By Sharon Zakhour on Oct 03, 2013
There are several advantages to signing a JNLP file. It will:
- Ensure that others cannot change the content in your JNLP file. For example, by adding a random library, or changing application information.
- Allow the use of arbitrary Java Virtual Machine (JVM) options and Java system properties in your application.
- Prevent others from referencing your JAR file directly in their HTML browser applets.
To create a signed JNLP file you don't sign the JNLP file itself, but you include the JNLP file inside the directory structure before the JAR file is created and then signed. The JNLP file must be named APPLICATION.JNLP and is included in the JNLP-INF subdirectory. The JAR file is then created and signed in the usual manner. When a web start application is started, the JNLP file used must be identical to the JNLP file in the signed JAR in order for the application to run.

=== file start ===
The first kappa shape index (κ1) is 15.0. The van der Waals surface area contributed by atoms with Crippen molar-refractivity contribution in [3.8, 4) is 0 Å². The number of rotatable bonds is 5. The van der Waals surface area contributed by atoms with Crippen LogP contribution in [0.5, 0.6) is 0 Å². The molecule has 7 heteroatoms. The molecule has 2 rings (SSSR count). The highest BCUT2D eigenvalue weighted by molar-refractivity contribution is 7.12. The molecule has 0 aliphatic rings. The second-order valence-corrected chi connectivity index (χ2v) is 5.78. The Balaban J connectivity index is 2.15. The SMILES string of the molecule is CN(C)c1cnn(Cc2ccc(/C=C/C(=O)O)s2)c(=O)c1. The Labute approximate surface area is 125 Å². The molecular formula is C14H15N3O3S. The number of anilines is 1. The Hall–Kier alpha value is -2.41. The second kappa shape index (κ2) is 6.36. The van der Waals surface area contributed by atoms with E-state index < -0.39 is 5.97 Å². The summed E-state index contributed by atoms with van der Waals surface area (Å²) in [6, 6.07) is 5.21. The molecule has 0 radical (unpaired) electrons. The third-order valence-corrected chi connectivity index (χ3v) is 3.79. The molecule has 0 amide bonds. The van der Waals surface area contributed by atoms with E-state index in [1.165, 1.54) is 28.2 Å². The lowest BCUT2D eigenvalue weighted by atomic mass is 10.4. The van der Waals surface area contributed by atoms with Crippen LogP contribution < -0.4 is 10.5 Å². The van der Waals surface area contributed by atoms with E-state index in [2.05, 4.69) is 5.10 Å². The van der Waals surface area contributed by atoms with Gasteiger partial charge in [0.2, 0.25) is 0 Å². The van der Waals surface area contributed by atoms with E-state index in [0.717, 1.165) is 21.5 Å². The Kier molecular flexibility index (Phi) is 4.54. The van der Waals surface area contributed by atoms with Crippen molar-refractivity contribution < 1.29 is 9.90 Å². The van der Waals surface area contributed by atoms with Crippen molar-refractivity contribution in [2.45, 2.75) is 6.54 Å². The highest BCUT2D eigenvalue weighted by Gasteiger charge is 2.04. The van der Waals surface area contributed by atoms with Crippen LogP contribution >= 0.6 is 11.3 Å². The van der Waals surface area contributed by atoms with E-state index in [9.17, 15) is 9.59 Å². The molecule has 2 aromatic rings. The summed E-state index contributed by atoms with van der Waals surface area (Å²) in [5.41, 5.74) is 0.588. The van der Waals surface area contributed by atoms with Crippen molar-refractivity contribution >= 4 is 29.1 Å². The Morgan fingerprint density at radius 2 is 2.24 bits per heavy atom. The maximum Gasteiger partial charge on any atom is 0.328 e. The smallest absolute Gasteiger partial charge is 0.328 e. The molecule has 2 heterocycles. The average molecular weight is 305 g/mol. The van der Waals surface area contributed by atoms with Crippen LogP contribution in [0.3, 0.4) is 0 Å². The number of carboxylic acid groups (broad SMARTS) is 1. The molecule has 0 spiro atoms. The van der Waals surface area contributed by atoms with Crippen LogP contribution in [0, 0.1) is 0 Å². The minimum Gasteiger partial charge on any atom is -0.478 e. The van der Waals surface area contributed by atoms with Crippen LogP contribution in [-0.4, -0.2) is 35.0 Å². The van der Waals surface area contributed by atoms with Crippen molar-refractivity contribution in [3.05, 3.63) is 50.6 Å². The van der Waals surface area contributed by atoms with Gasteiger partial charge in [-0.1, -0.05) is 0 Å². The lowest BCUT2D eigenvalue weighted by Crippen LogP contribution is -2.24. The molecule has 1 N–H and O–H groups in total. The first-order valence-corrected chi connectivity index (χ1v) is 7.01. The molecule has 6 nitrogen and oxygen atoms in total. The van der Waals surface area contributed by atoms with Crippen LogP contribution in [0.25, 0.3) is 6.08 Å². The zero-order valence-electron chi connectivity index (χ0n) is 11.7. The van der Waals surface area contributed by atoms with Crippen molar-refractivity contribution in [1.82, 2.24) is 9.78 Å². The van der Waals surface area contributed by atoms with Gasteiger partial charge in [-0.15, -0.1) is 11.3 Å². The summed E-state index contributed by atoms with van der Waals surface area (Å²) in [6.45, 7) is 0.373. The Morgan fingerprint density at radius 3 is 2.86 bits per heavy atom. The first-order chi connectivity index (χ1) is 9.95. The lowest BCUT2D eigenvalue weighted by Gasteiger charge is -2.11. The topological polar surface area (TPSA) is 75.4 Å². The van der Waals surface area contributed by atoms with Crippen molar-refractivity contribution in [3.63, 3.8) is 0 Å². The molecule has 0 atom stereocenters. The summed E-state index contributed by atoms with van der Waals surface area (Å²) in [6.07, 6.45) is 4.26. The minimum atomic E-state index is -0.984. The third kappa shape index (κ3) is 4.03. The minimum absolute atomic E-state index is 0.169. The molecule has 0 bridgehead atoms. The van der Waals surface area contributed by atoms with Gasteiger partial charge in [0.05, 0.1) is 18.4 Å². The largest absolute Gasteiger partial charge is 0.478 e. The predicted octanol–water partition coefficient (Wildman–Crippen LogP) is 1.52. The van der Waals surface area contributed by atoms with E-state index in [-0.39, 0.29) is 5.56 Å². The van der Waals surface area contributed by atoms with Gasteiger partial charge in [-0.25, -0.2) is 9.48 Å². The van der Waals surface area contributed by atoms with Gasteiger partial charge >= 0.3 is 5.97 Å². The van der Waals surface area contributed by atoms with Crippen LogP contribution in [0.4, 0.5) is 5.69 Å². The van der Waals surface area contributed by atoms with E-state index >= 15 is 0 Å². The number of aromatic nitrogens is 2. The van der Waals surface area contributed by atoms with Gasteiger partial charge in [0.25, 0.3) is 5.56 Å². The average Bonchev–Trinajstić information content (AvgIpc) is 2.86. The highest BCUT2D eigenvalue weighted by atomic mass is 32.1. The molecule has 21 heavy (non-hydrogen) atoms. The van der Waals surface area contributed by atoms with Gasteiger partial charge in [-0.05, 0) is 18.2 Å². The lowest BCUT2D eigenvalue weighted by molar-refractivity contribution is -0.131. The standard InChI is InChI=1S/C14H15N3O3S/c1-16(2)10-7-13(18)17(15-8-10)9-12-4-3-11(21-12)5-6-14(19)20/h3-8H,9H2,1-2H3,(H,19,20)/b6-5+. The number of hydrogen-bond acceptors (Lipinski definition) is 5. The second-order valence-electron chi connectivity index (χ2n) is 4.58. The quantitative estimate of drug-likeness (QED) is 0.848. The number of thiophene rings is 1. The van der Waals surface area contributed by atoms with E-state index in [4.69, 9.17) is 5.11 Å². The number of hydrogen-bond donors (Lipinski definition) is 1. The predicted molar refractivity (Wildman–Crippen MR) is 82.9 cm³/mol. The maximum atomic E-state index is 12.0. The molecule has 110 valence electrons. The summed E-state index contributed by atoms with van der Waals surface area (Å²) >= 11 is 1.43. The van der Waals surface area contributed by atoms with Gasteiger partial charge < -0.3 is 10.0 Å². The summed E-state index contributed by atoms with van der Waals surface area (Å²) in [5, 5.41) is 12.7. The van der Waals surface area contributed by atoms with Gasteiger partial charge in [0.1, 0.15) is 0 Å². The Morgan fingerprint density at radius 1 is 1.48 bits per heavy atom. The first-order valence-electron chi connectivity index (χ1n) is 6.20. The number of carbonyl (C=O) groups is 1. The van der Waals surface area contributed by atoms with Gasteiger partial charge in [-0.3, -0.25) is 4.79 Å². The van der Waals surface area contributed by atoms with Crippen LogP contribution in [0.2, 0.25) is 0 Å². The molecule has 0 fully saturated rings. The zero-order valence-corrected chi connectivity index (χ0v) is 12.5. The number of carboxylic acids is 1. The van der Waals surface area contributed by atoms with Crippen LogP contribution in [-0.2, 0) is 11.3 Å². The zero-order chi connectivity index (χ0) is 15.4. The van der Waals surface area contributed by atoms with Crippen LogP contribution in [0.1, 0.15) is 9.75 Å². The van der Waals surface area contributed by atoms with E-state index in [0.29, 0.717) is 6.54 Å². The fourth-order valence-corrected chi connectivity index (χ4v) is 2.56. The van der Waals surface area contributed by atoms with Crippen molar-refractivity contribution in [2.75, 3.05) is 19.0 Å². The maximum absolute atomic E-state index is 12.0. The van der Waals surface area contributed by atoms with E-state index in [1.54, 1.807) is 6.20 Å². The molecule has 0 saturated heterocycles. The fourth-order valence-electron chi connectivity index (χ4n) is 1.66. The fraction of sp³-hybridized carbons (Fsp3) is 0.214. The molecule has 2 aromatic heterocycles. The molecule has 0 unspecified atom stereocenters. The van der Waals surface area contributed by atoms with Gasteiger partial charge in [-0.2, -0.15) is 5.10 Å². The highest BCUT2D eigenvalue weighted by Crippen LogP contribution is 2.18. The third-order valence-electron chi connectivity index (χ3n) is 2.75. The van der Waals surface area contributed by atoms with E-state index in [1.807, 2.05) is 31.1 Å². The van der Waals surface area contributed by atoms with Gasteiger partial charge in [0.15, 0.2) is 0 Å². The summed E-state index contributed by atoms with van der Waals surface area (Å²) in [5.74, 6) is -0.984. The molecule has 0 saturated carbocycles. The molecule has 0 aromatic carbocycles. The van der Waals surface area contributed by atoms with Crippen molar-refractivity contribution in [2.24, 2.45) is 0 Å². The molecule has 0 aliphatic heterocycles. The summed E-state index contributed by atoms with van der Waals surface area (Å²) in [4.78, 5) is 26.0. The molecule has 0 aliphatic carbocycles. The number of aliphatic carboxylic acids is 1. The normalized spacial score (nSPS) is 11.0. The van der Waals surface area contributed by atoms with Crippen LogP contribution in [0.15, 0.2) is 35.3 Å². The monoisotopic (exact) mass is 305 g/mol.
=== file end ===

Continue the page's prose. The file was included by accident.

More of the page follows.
Note that you cannot use the APPLET tag to run an applet if JAR file contains a signed JNLP file.
The Signing and Verifying JAR Files lesson in the Java Tutorial explains how to sign a JAR file.